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92 state legislators demand 50-state election audit and consequences

by WorldTribune Staff, October 5, 2021

A group of 92 state legislators are demanding audits for all 50 states for the 2020 election and for "each state to decertify its electors where it has been shown the elections were certified prematurely and inaccurately."

After the results of the audit of Maricopa County were publicized, Arizona state Sen. Wendy Rogers unveiled what she called the “new Declaration of Independence” in which state legislators across America called for Arizona-style audits for all 50 states.

The Arizona audit revealed how “our representative republic suffered a corrupted 2020 election,” the legislators who signed on to Rogers' declaration said.

The forensic audit of Arizona’s Maricopa County "revealed thousands of discrepancies and issues with EV32 and EV33 ballot forms, along with a number of other serious election integrity problems," National File's Jack Hadfield reported.

According to page 56 of the audit report entitled Maricopa County Forensic Election Audit: Volume III: Result Details, "all voters within the Final Voted File, or VM55, was cross-checked against a commercially available data source provided by Melissa called Personator and 86,391 individuals were found with no record in the database for either their name, or anyone with the same last name at the address in the VM55 file.”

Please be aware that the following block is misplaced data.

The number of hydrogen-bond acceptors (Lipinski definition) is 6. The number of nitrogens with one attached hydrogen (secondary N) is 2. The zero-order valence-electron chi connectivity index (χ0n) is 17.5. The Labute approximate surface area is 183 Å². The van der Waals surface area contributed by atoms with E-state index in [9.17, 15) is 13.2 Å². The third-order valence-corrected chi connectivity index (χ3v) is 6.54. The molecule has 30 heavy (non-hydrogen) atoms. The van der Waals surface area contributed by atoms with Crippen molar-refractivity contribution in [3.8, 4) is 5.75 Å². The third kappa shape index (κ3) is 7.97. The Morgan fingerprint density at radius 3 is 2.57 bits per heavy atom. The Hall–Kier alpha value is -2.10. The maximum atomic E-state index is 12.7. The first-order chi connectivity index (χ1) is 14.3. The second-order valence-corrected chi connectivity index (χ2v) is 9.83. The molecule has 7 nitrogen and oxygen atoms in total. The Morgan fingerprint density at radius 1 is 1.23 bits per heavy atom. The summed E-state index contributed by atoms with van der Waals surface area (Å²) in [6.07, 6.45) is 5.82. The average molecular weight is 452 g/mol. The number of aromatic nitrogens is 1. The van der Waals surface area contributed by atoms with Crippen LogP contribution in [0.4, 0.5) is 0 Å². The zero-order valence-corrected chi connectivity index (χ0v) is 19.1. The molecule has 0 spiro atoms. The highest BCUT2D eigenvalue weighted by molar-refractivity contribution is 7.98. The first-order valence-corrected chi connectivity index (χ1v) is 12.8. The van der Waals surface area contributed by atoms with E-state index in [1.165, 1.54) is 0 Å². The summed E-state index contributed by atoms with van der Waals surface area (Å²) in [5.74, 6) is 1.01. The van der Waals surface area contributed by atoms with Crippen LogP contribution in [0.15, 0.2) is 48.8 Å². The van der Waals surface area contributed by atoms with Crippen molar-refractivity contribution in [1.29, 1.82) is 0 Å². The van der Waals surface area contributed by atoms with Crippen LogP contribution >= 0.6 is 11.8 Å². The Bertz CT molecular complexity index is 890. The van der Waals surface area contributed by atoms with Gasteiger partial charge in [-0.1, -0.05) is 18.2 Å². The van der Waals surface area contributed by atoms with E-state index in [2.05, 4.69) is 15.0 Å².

Joe Biden reportedly won Arizona by less that 11,000 votes.

Constitutional analysts have indicated that decertification would be sound legal recourse for a corrupted election after-the-fact.

“We are in uncharted territory, but there are a couple of things to point to,” said constitutional lawyer John Eastman. “We can point to the Hawaii Election of 1960, when the Governor subsequently certified another slate of electors after they discovered error in the initial certification.”

“We can point to Section 2 of Title 3 of the United States Code that says when a state has had an election, and has failed to make a choice on the day prescribed by law, which is, you know, the choice that was made. The assumption was that it was fraudulently given because of illegal votes. The electors may be appointed on a subsequent day in such manner as the legislature of such state may direct,” Eastman continued. “So that recognizes the authority of the Legislature to fix a problem.”

“We also have a backdrop of Common Law, which is, when you have a fraud, the actions taken pursuant to the fraud, are unraveled after discovery of the fraud. If the evidence really does come in as definitive, that the election and the electorals cast from Arizona were fraudulently given, and they should have been given in the other direction, then I think there is ample authority to fix this problem,” Eastman said. “We don’t have to live with a fraudulent election.”

Text of the legislators' letter:


 

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